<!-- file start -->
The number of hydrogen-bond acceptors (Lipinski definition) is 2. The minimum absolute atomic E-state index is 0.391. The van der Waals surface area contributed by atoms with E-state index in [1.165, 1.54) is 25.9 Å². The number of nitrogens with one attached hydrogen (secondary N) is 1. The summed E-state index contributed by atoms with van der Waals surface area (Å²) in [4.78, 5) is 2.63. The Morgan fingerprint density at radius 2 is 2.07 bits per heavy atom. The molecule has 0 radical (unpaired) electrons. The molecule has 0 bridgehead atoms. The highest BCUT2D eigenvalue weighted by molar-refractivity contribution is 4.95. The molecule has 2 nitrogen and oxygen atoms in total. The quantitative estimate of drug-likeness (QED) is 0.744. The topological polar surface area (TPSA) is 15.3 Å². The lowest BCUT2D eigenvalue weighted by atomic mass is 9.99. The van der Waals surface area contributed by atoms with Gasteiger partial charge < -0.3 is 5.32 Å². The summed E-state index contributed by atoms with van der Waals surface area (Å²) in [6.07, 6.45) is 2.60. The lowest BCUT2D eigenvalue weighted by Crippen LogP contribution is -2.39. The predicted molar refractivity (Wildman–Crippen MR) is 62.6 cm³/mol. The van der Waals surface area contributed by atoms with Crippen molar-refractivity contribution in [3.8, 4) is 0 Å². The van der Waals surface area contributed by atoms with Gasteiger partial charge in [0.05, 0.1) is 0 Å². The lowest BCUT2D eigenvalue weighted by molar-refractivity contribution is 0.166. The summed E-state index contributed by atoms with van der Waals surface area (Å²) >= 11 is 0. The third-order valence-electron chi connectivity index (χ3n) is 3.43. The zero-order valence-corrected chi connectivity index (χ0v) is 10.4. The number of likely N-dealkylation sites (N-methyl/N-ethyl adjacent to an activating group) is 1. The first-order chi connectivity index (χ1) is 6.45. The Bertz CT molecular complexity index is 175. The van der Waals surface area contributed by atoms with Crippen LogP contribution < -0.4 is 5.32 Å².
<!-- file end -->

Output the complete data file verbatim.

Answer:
The number of hydrogen-bond acceptors (Lipinski definition) is 2. The minimum absolute atomic E-state index is 0.391. The van der Waals surface area contributed by atoms with E-state index in [1.165, 1.54) is 25.9 Å². The number of nitrogens with one attached hydrogen (secondary N) is 1. The summed E-state index contributed by atoms with van der Waals surface area (Å²) in [4.78, 5) is 2.63. The Morgan fingerprint density at radius 2 is 2.07 bits per heavy atom. The molecule has 0 radical (unpaired) electrons. The molecule has 0 bridgehead atoms. The highest BCUT2D eigenvalue weighted by molar-refractivity contribution is 4.95. The molecule has 2 nitrogen and oxygen atoms in total. The quantitative estimate of drug-likeness (QED) is 0.744. The topological polar surface area (TPSA) is 15.3 Å². The lowest BCUT2D eigenvalue weighted by atomic mass is 9.99. The van der Waals surface area contributed by atoms with Gasteiger partial charge < -0.3 is 5.32 Å². The summed E-state index contributed by atoms with van der Waals surface area (Å²) in [6.07, 6.45) is 2.60. The lowest BCUT2D eigenvalue weighted by Crippen LogP contribution is -2.39. The predicted molar refractivity (Wildman–Crippen MR) is 62.6 cm³/mol. The van der Waals surface area contributed by atoms with Crippen molar-refractivity contribution in [3.8, 4) is 0 Å². The van der Waals surface area contributed by atoms with Gasteiger partial charge in [0.05, 0.1) is 0 Å². The lowest BCUT2D eigenvalue weighted by molar-refractivity contribution is 0.166. The summed E-state index contributed by atoms with van der Waals surface area (Å²) >= 11 is 0. The third-order valence-electron chi connectivity index (χ3n) is 3.43. The zero-order valence-corrected chi connectivity index (χ0v) is 10.4. The number of likely N-dealkylation sites (N-methyl/N-ethyl adjacent to an activating group) is 1. The first-order chi connectivity index (χ1) is 6.45. The Bertz CT molecular complexity index is 175. The van der Waals surface area contributed by atoms with Crippen LogP contribution < -0.4 is 5.32 Å².